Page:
There's an interesting trend on Facebook. People post photos of their dogs with a sign around their necks which tells about they awful things those dogs have done.
Usually the photos are taken in such a way that the dog looks incredibly sheepish and remorseful. The signs say things like - "I?shredded the boy's math textbook" or "I chased the cat through the house and knocked over the potted plant."
It's called dog shaming. I've seen the same thing done for cats as well, but mostly for canines who have been naughty. The photos can be quite funny - unless, of course, it's your dog.
I would say my dogs have a high liklihood of doing some of those naughty little tricks. So we decided we needed to do a preemptive strike, especially with Buster, our little Lhasa Apso.
Buster's little mind is always at work. You can almost see the little wheels turning in his head. He's very curious and he's very smart - which makes for a dangerous and often disasterous combination.
But we found this wonderful treat ball which seems to keep the little stinker interested for hours at a time. The bright orange ball has divots all around it and one hole in the middle. The idea is you fill the vessel inside with kibble and a few tasty treats. See, the dog can smell those yummy treats and will do just about anything to get them out. But in order to get a treat, Buster has to roll the ball around until a little morsel pops out of the hole.
It's absolutely brilliant. It's like a Rubik's cube for a dog. It keeps in occupied for the longest time. Or until the treats in the ball are all gone. At that point he tends to stand in front of you and bark incessantly, which means, "Come on, fill'er up!?Let's go. I need more yummies."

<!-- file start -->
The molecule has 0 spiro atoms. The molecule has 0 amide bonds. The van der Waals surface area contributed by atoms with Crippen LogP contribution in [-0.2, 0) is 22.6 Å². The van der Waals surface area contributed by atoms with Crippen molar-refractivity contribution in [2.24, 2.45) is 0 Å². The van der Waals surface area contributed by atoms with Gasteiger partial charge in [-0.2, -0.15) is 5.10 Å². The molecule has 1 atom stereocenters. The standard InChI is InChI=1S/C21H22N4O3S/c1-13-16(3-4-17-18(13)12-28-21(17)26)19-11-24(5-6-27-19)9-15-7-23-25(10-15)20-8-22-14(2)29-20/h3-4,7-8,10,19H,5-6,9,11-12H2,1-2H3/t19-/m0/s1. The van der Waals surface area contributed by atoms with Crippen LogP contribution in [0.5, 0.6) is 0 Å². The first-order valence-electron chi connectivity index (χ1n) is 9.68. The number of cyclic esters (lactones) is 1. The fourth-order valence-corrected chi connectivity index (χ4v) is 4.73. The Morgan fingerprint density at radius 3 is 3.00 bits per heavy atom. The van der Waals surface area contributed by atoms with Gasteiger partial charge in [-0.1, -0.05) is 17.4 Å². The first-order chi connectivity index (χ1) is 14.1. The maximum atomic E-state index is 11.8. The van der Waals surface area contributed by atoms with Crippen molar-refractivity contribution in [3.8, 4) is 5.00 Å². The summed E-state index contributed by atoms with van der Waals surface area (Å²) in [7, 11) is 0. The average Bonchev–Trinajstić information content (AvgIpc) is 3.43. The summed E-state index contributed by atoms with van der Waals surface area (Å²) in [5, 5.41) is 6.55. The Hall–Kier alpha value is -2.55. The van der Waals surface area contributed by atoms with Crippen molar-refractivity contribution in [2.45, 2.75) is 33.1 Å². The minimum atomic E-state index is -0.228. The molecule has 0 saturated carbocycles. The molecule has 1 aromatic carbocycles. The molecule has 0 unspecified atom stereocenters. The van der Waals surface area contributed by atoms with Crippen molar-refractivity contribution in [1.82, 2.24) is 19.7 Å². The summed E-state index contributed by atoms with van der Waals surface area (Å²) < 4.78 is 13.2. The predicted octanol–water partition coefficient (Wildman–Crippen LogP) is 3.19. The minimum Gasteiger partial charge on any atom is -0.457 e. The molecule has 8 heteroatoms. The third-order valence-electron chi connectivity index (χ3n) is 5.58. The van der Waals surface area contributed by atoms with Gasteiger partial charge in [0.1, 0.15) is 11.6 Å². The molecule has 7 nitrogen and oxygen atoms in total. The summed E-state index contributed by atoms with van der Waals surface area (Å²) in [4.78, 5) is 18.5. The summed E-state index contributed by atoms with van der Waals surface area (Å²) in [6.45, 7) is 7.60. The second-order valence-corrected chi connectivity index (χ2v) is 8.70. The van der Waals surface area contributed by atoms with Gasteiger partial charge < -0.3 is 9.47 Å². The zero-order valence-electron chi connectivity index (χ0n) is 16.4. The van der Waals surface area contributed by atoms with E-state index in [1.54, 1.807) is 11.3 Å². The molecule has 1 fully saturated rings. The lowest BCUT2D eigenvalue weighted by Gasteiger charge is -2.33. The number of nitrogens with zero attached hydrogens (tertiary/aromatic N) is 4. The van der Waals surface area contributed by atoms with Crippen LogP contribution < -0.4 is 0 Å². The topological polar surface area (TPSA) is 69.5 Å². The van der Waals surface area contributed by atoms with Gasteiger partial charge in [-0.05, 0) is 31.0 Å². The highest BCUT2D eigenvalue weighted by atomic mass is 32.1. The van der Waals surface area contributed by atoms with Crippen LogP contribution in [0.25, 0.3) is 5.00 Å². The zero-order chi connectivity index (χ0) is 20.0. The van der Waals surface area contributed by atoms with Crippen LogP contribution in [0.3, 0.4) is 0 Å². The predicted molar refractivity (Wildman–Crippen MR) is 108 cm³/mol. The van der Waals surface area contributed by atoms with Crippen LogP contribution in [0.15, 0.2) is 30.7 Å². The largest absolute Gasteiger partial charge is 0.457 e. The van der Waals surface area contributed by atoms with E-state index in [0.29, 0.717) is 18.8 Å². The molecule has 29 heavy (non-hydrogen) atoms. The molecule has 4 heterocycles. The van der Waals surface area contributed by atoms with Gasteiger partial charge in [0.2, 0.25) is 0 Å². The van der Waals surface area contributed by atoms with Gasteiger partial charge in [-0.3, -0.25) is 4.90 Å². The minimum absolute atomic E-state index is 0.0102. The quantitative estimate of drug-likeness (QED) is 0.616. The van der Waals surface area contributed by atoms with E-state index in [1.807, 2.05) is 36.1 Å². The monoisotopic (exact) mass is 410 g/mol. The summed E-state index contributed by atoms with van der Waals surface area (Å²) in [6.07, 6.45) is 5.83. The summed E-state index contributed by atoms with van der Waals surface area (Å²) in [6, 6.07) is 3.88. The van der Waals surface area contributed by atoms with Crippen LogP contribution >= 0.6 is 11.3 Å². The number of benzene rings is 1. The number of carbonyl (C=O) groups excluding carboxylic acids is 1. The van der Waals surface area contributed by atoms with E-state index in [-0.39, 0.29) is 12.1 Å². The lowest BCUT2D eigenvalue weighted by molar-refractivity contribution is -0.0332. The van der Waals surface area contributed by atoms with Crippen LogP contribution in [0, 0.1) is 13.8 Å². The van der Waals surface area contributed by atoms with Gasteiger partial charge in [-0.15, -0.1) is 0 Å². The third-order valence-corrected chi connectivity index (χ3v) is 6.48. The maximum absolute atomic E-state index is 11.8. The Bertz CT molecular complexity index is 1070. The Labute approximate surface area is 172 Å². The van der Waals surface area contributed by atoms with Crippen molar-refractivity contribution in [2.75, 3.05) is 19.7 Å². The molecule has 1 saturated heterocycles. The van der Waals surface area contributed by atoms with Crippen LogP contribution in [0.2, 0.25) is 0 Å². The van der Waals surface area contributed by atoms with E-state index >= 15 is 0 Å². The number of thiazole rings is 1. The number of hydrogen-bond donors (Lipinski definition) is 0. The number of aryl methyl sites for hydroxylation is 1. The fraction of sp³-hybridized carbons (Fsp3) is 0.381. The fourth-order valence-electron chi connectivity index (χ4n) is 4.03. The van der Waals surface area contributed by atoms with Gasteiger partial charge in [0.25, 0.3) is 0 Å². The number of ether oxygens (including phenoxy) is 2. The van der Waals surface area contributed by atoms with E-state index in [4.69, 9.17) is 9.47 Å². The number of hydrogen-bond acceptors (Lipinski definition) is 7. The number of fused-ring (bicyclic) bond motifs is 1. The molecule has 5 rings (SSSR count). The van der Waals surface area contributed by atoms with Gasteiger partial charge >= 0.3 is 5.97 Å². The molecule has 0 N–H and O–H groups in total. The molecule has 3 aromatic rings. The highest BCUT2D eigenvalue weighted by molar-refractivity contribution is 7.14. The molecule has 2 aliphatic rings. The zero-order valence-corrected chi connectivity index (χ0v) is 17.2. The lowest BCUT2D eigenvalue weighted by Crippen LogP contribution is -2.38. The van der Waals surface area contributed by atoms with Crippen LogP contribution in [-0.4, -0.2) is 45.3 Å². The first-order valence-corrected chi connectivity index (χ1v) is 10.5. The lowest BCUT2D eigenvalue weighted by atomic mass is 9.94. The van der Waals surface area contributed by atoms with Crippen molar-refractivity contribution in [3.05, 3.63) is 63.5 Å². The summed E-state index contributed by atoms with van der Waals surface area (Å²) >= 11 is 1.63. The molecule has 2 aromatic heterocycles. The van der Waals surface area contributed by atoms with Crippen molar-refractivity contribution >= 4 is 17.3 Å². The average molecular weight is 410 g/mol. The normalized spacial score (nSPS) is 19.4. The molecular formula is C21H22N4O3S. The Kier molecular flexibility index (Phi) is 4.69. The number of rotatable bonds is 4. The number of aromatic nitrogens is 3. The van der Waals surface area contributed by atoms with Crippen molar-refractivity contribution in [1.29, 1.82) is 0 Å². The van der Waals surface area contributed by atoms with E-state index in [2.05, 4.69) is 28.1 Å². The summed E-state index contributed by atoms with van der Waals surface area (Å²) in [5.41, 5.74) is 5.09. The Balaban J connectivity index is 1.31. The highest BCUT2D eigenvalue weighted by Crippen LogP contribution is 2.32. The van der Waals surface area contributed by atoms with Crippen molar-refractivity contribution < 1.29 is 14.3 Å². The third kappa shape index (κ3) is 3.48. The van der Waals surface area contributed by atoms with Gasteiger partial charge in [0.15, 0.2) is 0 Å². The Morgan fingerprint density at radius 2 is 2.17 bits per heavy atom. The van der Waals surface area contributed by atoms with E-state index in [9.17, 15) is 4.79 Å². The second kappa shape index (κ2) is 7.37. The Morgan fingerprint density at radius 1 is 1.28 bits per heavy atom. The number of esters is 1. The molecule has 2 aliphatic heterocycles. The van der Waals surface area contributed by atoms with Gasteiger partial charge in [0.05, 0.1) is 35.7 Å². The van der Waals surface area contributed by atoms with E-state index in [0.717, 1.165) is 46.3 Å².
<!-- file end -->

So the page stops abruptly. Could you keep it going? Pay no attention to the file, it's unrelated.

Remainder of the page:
The best part about the ball is it actually keeps both Buster and our big retriever Toby busy. As Buster pushes the ball around the house, he leaves a trail of kibble (he's only interested in the tasty special treats). But that's OK, because Toby follows him around the house and gobbles up the trails of dog food.
When I first saw Buster dumping the food as he pushed the ball along, I worried about having to vacuum up all the crunchy bits. But Toby is just as good as my vacuum cleaner when it comes to food.
My little Buster has always been quite the foodie. He's always interested in what anyone might be eating. He sits quietly by as dinner proceeds, waiting, hoping and almost mentally urging one of the family to accidentally drop a little morsel on the floor. He's even been know to knock over the garbage in the kitchen which then becomes a canine buffet.
But since the treat ball arrived, he's been a much more well-behaved little fellow. He's not bored so much anymore and I think it's helped him with his separation anxiety. We just fill up the ball before we leave the house and he hardly notices were gone.
It's hard to keep an curious dog entertained but we hope this will continue to work.